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    Presentation from the Translational Models Session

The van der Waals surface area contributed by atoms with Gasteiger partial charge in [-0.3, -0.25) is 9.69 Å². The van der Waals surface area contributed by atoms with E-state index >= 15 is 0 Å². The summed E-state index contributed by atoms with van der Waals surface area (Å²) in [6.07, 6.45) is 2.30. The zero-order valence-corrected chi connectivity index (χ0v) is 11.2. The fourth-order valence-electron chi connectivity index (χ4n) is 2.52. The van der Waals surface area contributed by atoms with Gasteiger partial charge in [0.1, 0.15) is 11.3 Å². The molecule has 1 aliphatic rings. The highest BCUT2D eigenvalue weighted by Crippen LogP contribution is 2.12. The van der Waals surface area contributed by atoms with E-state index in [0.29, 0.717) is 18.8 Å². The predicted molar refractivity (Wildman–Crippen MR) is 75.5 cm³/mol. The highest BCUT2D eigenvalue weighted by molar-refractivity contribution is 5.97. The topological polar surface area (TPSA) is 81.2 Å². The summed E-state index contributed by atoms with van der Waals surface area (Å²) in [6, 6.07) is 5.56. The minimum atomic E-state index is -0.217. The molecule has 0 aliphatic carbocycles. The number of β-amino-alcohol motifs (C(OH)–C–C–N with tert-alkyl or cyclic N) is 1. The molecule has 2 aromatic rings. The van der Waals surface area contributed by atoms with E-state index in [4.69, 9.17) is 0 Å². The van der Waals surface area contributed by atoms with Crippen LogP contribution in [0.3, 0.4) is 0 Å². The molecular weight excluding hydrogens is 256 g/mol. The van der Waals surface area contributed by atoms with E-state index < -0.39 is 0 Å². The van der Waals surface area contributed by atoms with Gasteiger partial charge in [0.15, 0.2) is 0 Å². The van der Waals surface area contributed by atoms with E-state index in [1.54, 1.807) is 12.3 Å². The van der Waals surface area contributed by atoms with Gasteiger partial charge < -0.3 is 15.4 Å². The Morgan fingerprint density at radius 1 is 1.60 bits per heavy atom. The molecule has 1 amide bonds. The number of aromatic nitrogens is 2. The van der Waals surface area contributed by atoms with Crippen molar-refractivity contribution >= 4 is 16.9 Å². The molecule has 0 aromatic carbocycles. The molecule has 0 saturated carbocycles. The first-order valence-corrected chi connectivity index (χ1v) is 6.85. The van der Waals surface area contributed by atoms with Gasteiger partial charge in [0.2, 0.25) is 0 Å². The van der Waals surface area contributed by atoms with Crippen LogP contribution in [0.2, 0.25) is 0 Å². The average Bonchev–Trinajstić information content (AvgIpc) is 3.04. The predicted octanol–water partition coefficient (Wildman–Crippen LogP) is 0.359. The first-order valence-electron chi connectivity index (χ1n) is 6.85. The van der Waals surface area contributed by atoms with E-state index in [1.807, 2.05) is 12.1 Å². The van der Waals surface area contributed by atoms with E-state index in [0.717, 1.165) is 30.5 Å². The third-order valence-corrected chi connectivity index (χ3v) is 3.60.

Traditional two-dimensional (2D) cancer cell culture has been used extensively to evaluate the efficacy of drug delivery systems, but it has limitations that can deviate results from a real tumour mass in vivo. The lack of accurate cellular interactions and extracellular matrix (ECM) components are the primary differences between 2D cancer models and an actual tumour in vivo. 2D cell culture also lose tumour heterogeneity. The results obtained from 2D models do not represent the complexity of drug delivery and diffusion that occurs in vivo. In recent years, three-dimensional (3D) tumour models have gained popularity as they can overcome the limitations of 2D models and are physiologically comparable to a real tumour mass. 3D models possess ECM components which resembles in vivo tumours. In 3D culture, drug penetration and distribution are more representative of the tumour microenvironment, allowing us to investigate the efficacy and toxicity of a drug in a more clinically relevant model. Together, this makes 3D culture models suitable for drug delivery research. Phage Cancer Therapy group has employed 3D tumour models to evaluate the efficacy of a gene delivery platform derived from a harmless filamentous bacteriophage (Phage); Transmorphic Phage/AAV (TPA). The TPA particle has many advantages over other gene delivery vectors including low production cost, very low toxicity to normal cells, can be targetable to specific cell type, and does not require low temperature storage. Phage Cancer Therapy group has developed TPA as a multifunctional cancer cell targeted nanocarrier to guide the delivery of therapeutic genes (or drugs) to cancer cells. Capsids of TPA particles were engineered to equip cancer targeting ligand (RGD4C) on the capsids with a therapeutic transgene cassette inside the capsids. The RGD4C ligand specifically binds to ?v?3 and ?v?5, which are specifically overexpressed on tumour cell surface. It is subsequently up taken by, and delivers the therapeutic gene to, cancer cells. We adopted 3D tumour models of various cancer cell types as models to evaluate the efficacy of the novel TPA nanocarrier. We found that cancer stem cell population in our 3D tumour sphere models resemble tumours in vivo. Our novel TPA particle demonstrates promising gene delivery efficiency across many types of 3D cancer models. TPA efficiently penetrated through the ECM and delivered a transgene to targeted cells, ultimately resulting in tumour regression. Furthermore, toxicity tests, in vitro and in vivo, showed that the TPA particle itself does not harm normal cells and organs. We confirmed the efficacy of TPA in an animal model by systemic administration of the particle through the teil vein. TPA can selectively deliver a transgene to tumour cells but spare other organs unharmed. Altogether, the TPA particle has the potential to be a powerful cargo for tumour-targeted gene delivery.